Wednesday, July 03, 2013

A stealthy welfare system, where those with minor conditions feather their nests at expense of taxpayers and truly disabled veterans

"For a sense of how the U.S. Department of Veterans Affairs is coping with an unprecedented number of disability claims, consider that nationwide nearly 900,000 disability claims are backlogged or sitting in the processing queue...[T]he biggest issue by far is how the current system defines 'disability.'...The reality is that the majority of veterans' disability claims are for post-traumatic stress disorder, depression or minor physical conditions, including common age-related ailments such as hearing loss, lower-back pain and arthritis...By categorizing minor conditions as disabilities, the process threatens to become a kind of stealthy welfare system, where those with minor conditions might feather their nests at the expense of both taxpayers and truly disabled veterans trapped behind them in a line that stretches over the horizon." Daniel Gade, WSJ

As someone said, it's really hard to give away money.  Why would this cluster-firetruck surprise anyone?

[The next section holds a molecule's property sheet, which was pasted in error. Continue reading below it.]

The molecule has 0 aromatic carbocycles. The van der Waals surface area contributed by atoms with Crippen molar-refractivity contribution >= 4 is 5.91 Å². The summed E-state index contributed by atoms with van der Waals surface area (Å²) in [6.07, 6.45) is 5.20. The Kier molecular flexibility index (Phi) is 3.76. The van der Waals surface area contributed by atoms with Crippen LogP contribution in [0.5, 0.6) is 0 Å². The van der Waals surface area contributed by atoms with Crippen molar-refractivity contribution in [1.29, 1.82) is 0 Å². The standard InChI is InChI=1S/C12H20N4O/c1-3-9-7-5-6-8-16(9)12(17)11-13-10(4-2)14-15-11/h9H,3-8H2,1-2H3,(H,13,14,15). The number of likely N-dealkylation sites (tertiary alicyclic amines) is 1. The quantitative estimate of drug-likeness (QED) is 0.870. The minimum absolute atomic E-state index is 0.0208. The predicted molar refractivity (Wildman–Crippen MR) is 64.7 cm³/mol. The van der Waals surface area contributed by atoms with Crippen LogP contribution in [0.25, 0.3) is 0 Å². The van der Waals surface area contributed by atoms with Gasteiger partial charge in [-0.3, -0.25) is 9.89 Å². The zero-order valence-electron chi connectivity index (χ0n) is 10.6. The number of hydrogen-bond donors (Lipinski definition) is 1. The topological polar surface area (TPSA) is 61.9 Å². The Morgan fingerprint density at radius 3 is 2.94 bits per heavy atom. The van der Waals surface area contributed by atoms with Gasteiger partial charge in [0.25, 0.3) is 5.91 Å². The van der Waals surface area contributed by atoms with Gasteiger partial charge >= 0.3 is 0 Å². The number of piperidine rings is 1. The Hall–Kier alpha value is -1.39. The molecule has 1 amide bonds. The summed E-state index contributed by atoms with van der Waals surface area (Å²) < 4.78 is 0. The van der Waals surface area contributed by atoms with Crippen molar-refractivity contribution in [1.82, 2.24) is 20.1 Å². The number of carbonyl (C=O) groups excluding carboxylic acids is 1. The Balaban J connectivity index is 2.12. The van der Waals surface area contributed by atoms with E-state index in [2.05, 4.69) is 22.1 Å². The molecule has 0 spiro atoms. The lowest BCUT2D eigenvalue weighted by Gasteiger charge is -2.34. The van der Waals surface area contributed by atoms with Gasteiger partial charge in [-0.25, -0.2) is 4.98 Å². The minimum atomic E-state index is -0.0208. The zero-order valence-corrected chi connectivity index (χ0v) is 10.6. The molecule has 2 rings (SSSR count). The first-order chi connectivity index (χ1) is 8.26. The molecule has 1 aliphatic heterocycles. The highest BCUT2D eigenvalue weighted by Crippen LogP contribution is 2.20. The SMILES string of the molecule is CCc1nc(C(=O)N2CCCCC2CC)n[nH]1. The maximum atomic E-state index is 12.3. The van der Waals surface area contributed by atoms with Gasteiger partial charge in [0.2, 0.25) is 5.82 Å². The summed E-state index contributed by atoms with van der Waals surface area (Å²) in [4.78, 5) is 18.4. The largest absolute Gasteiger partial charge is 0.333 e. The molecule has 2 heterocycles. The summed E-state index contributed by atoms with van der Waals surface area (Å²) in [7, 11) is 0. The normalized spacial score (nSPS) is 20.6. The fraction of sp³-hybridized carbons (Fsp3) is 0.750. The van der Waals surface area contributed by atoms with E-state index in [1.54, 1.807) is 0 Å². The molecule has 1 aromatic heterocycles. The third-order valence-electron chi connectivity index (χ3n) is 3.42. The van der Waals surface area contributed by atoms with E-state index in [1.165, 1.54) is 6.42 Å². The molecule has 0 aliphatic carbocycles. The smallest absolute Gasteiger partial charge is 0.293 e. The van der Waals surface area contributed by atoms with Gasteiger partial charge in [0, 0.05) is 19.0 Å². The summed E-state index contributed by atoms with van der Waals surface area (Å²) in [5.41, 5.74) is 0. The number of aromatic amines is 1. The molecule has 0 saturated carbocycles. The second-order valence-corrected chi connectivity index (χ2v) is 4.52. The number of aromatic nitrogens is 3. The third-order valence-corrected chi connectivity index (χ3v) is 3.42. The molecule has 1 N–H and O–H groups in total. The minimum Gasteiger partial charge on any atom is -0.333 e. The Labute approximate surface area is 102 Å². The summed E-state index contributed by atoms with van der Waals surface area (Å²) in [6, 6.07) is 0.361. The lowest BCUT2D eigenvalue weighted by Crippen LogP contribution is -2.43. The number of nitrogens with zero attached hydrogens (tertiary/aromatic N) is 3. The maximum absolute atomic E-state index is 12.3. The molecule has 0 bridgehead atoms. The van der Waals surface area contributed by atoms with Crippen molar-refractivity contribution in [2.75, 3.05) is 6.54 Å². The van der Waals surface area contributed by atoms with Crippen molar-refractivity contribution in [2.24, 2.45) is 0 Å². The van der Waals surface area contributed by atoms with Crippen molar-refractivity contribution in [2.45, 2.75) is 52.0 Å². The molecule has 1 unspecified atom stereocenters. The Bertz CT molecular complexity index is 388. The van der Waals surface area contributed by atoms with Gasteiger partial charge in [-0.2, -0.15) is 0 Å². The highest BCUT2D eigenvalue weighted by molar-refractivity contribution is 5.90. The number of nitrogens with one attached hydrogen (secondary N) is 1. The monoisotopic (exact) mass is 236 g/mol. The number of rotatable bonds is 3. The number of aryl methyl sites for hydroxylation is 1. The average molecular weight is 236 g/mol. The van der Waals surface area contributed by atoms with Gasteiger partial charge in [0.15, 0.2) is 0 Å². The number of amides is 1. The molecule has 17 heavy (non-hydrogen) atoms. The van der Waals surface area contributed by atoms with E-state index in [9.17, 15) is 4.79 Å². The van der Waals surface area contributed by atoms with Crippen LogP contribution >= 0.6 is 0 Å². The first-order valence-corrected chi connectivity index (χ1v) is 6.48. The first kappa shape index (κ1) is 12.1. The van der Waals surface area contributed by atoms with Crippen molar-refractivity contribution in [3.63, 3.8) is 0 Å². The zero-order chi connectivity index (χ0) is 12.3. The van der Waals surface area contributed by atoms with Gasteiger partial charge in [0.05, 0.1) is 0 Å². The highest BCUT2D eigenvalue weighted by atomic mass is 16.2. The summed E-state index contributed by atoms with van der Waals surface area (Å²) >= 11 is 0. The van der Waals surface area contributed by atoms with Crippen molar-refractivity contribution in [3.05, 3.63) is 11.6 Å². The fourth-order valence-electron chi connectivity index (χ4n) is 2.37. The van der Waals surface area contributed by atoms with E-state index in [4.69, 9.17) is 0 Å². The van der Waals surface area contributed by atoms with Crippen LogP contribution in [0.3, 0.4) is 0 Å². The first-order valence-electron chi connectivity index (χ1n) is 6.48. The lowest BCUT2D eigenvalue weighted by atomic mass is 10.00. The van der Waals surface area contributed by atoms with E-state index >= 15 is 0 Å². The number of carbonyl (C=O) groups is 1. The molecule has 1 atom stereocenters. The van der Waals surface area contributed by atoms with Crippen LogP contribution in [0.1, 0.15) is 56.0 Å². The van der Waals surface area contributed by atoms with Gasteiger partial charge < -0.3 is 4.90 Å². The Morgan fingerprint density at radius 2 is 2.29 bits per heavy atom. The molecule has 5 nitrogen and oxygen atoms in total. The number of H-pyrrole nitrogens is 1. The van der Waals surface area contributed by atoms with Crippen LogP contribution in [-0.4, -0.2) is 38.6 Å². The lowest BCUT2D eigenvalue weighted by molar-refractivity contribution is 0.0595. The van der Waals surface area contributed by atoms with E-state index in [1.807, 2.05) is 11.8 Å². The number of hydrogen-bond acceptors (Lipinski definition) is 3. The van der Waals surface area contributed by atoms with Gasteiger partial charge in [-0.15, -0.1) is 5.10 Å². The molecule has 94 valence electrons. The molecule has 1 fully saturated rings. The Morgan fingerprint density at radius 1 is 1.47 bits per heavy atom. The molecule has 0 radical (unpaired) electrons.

Nod to Kevin Lewis


Anonymous said...

Excellent video.

Ironically, I just began outlining a NSF grant proposal!

Dirty Davey said...

Aside from my lefty bleeding-heart notion that we'd have a lot fewer disabled veterans if we had a lot fewer useless and stupid military actions--it's unclear what you might suggest as an alternative.

Providing no support for disabled veterans?

Issuing a blanket refusal to recognize psychological disabilities?

Coming up with a "queue before the queue" to try to expedite the review of the cases that appear more severe on first glance?

Admitting that this was part of the decision to go to war and raising taxes to cover the costs of processing and paying more disability claims?

Anonymous said...

"age-related ailments such as hearing loss, lower-back pain and arthritis"

When you're 25 with those problems, they aren't age related.

sfw said...

We have a similar situation in Australia. A huge number of Vietnam ( and later wars) are getting very generous disability benefits. Most of them for non physical injuries such as PTSD. I know od one who worked full time and never had a problem till he found out that with the right symptoms he could get the benefits. Now he hasn't worked in years and travels the country on permanent holiday.

You create incentives and there will be a market.

Anonymous said...

Those who are dependent upon the gov are easier to control in the end.